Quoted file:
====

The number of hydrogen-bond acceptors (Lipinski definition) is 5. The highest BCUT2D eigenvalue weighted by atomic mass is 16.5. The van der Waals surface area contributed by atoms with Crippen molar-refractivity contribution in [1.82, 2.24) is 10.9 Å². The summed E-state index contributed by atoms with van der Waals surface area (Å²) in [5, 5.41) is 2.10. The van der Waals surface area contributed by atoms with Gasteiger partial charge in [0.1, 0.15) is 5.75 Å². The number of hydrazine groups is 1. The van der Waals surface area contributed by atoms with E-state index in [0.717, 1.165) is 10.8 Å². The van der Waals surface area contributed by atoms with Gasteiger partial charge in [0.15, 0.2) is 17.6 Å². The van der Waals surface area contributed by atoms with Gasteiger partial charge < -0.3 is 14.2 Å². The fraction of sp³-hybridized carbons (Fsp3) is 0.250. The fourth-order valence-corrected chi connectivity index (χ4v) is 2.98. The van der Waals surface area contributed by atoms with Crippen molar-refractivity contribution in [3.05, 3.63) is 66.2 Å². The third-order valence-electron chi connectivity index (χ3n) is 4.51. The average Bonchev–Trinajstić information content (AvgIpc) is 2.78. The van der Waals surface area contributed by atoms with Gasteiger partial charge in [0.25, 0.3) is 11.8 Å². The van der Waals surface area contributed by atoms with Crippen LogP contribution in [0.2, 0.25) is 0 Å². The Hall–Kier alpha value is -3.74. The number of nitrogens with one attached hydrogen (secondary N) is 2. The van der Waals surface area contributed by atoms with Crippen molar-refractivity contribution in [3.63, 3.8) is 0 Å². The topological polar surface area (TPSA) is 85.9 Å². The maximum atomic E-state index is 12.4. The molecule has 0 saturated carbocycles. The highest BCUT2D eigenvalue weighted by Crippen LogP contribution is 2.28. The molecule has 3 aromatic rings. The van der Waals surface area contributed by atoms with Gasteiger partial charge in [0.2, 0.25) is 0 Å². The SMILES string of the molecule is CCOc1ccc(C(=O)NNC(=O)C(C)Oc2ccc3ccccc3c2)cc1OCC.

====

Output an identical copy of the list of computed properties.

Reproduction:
The number of hydrogen-bond acceptors (Lipinski definition) is 5. The highest BCUT2D eigenvalue weighted by atomic mass is 16.5. The van der Waals surface area contributed by atoms with Crippen molar-refractivity contribution in [1.82, 2.24) is 10.9 Å². The summed E-state index contributed by atoms with van der Waals surface area (Å²) in [5, 5.41) is 2.10. The van der Waals surface area contributed by atoms with Gasteiger partial charge in [0.1, 0.15) is 5.75 Å². The number of hydrazine groups is 1. The van der Waals surface area contributed by atoms with E-state index in [0.717, 1.165) is 10.8 Å². The van der Waals surface area contributed by atoms with Gasteiger partial charge in [0.15, 0.2) is 17.6 Å². The van der Waals surface area contributed by atoms with Gasteiger partial charge < -0.3 is 14.2 Å². The fraction of sp³-hybridized carbons (Fsp3) is 0.250. The fourth-order valence-corrected chi connectivity index (χ4v) is 2.98. The van der Waals surface area contributed by atoms with Crippen molar-refractivity contribution in [3.05, 3.63) is 66.2 Å². The third-order valence-electron chi connectivity index (χ3n) is 4.51. The average Bonchev–Trinajstić information content (AvgIpc) is 2.78. The van der Waals surface area contributed by atoms with Gasteiger partial charge in [0.25, 0.3) is 11.8 Å². The van der Waals surface area contributed by atoms with Crippen LogP contribution in [0.2, 0.25) is 0 Å². The Hall–Kier alpha value is -3.74. The number of nitrogens with one attached hydrogen (secondary N) is 2. The van der Waals surface area contributed by atoms with Crippen molar-refractivity contribution in [3.63, 3.8) is 0 Å². The topological polar surface area (TPSA) is 85.9 Å². The maximum atomic E-state index is 12.4. The molecule has 0 saturated carbocycles. The highest BCUT2D eigenvalue weighted by Crippen LogP contribution is 2.28. The molecule has 3 aromatic rings. The van der Waals surface area contributed by atoms with Gasteiger partial charge in [0.2, 0.25) is 0 Å². The SMILES string of the molecule is CCOc1ccc(C(=O)NNC(=O)C(C)Oc2ccc3ccccc3c2)cc1OCC.